It is interesting that many of the director's remain true to form, with their work, for better or worse, managing to tie in with the themes and ideas present in their feature-length work; with Spike Lee placing the emphasis on family; Jerry Schatzberg documenting real life, lower-class struggles; Luna and his adolescent obsessions with sex and women; Costa-Gavras and Michael Haneke offering up clinical, political polemic; Greenaway indulging in essay; and then David Lynch going wild with B-movie homage, shock and imagination. Without question, Lynch's segment is the best of the bunch; the only film that has seemingly had more than a day's worth of planning go into it, with costumes, movable sets, lighting and special effects presenting a mini-surrealist parable about police investigations, the atomic age and extraterrestrials in a single moving dolly shot lasting 52 seconds in total. It's a stunning work; one that reinforces his current-standing as the greatest living American filmmaker and one that captures the pure creative spirit and sense of free-form expression that cinema is supposed to be about.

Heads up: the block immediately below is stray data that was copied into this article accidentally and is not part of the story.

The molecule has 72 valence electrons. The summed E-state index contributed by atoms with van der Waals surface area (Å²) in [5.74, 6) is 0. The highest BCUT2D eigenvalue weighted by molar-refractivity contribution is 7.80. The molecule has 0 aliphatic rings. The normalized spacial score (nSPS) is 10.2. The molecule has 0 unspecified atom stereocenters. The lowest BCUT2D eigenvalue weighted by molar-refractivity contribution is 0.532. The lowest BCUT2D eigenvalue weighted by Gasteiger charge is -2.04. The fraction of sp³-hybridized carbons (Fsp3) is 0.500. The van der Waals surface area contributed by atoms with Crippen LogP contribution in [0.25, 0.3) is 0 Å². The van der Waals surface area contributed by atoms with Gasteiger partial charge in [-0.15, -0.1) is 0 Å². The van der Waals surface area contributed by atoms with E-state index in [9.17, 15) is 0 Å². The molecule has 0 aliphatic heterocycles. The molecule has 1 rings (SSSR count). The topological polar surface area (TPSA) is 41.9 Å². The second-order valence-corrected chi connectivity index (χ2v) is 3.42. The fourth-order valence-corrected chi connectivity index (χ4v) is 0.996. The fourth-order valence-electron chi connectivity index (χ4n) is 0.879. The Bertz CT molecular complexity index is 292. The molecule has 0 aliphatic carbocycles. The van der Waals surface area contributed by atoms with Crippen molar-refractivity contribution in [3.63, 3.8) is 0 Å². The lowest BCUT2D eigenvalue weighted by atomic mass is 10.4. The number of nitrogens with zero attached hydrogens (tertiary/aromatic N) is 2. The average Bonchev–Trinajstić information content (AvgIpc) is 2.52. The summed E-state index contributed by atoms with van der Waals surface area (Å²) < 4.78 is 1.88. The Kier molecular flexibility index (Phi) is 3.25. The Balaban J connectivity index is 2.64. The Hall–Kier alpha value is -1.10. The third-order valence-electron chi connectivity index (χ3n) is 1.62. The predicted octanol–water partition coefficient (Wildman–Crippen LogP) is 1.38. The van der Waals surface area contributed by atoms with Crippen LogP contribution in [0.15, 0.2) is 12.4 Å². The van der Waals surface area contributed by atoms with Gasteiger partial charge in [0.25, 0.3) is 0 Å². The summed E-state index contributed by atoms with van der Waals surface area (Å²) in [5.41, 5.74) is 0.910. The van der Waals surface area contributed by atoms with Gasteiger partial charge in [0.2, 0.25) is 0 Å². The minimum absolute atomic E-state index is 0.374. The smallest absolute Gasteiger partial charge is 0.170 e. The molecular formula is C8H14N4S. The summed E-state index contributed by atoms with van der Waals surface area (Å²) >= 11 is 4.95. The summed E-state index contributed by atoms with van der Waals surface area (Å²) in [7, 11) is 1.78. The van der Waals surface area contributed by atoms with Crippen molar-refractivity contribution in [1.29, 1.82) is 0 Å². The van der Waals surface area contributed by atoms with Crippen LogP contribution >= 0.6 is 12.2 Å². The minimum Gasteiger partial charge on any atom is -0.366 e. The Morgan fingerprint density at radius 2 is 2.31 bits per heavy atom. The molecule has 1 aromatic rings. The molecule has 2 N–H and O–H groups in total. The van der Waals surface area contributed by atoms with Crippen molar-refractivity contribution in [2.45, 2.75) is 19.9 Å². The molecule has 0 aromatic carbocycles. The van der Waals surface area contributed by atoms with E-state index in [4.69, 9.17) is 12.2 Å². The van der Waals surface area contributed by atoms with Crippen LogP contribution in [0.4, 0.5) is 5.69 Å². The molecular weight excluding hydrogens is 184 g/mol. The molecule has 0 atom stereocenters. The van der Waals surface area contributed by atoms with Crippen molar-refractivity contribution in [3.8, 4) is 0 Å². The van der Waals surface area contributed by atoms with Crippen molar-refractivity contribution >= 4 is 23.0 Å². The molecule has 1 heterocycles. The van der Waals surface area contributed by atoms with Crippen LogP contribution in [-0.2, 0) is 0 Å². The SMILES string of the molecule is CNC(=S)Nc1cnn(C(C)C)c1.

The other filmmakers on board could learn a lot from this, and probably should have lowered their heads in shame when faced with Lynch's wild imagination and boundless passion for pure, cinematic expression. Many of the other segments are forgettable, even those from talented filmmakers like Zhang Yimou and Wim Wenders, not to mention many of the other filmmakers mentioned above. Some of the director's included here were new to me, and judging from the interviews and the standard of their work as it is presented, it would seem that they're probably not worthy of any further investigation (but I suppose only time will tell). Overall, it's not a bad film; the talking heads offer some interesting insights, the cause is worthy enough and the films, for better or worse, reveal something rather interesting about the people who made them.
However, when watching the film, it struck me that many of the greatest filmmakers currently at work (or at least, circa 1995) are curiously absent from the proceedings. Given that this is supposed to be a celebration of film at its very best, it seems strange that highly acclaimed, original and award winning filmmakers - like, for example, Woody Allen, Martin Scorsese, Ingmar Bergman, Lars von Trier, Mike Leigh, Jean Luc Godard, Werner Herzog, Shinya Tsukamoto, Shohei Imamura, Stanley Kubrick, Akira Kurosawa, Terry Gilliam, Aki Kaurismäki, etc, etc - weren't given the opportunity to create their own short film is truly criminal (or perhaps they were but didn't want to). Either way, it's a great shame, and results in a film that is only of passing interest as opposed to be a completely enveloping, life-changing experience.